• 2
    Yeah, orally it's normally CC and "carbon copy" would be rare ("carbon copy" has another metaphorical use, meaning "exactly the same" that's a bit more common). I wouldn't worry too much about confusion with com conhecimento de, because context is a factor. In English cc can also mean "cubic centimetre" as is often used with medicine doses and engine sizes, but there's rarely confusion with CC in terms of emails as the contexts either is used are so different. – Jon Hanna Sep 19 '17 at 10:32
  • 6
    @Davo I can't say that I like it. "Carbon copy" makes perfect sense as a metaphor, where courtesy is only one reason one might CC someone; it could well be for extremely discourteous reasons. – Jon Hanna Sep 19 '17 at 11:01
  • 1
    1. I never suggested it as such. 2. I am not advocating for its use, I merely offered that some people already use this meaning. – Davo Sep 19 '17 at 13:44
  • 2
    CC'd looks better to me. Your mileage may vary. – Ben Sep 19 '17 at 17:02
7

There are lots of answers using the verb copy here, but an option you might consider is a more direct comment that someone is included in the e-mail/conversation:

I've included my manager in this e-mail/conversation...

Or even parenthetically:

...my manager (included in this e-mail)...

0

It is also common to use (ric) or (RIC) in electronic communications, which means "reading in copy". This is what I usually do when mentioning someone in my text who is not the adressee of the message but a cc recipient.

Edit (added): I should mention that I have found this abbreviation mainly being used in e-mail communication with colleagues originating from the United States or non-english speaking countries (South America, Europe, Asia). The related business context is the general area of IT (software development) and logistics (freight forwarding, international commerce).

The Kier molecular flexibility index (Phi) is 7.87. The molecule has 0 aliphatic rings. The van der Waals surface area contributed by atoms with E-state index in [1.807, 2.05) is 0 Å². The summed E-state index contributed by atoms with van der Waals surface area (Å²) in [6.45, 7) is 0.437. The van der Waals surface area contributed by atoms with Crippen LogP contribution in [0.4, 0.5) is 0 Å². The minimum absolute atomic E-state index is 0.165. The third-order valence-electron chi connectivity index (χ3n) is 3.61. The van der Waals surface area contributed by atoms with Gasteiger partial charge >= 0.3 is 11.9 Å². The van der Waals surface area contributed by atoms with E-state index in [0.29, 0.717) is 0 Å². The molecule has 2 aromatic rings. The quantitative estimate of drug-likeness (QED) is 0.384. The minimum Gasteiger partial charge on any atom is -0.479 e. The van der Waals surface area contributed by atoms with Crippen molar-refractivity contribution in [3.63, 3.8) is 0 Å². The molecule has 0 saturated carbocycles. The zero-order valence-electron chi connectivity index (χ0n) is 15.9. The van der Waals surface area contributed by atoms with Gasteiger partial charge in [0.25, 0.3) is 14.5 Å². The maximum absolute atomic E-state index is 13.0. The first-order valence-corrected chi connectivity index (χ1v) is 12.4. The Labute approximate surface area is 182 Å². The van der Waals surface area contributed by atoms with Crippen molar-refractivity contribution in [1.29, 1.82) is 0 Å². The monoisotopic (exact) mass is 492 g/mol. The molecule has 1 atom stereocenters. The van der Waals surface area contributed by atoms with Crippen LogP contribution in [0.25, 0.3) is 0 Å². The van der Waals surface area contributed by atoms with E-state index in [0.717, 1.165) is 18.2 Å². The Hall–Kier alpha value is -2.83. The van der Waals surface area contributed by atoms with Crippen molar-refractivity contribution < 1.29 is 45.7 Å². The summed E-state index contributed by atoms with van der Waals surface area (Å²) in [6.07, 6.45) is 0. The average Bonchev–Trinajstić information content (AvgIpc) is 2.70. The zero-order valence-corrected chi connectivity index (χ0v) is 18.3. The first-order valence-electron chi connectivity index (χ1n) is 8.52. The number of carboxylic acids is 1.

Example: I have also spoken with my manager (ric) about this topic and we will let you know as soon as we have found a solution.

External Sources:

  • 2
    As a UK native I have never heard of this. This answer would benefit from some external reference to show that it is in common use. A quick google led me to this Quora page, where someone has determined the right acronym but still can't understand it, and the top answer explains it and then says that it's not in common use as "cc" and "bcc" are used instead. – AndyT Sep 20 '17 at 8:37
  • Hi AndyT, you are right, I should have clarified that in British English this is hardly found and maybe added some external references. Sorry. I will add those (references and additional details) to my answer. – Tony Delaney Sep 20 '17 at 9:25
  • I am a British English speaker, but I work in Europe (in software), and have cooperated extensively with Americans for many years. I have not previously encountered that abbreviation. It may be a logistics-specific term (which is being used by associated IT teams). – Martin Bonner Sep 20 '17 at 15:08
  • Hi Martin, thanks for your feedback. That might indeed be very possible. – Tony Delaney Sep 21 '17 at 5:11
-6

You could say:

My manager, who is reading us in copy (or CC) ...

  • 1
    We're looking for answers that provide some explanation and context. Please explain why your answer is right, ideally with citations. Answers that don't include explanations may be removed. – David Sep 19 '17 at 12:54
  • 7
    The phrase "who is reading us in copy" sounds very convoluted to me as a native speaker. – Dan Sep 19 '17 at 14:24
  • 1
    No, this is very awkward. – bubbleking Sep 19 '17 at 16:21
  • 1
    Quite simply, this answer is not standard English: the manager is not "reading us": he's reading the document! And actually, you don't know whether the manager did bother to read it at all! – TrevorD Sep 19 '17 at 23:07

Your Answer

By clicking “Post Your Answer”, you agree to our terms of service, privacy policy and cookie policy

Not the answer you're looking for? Browse other questions tagged or ask your own question.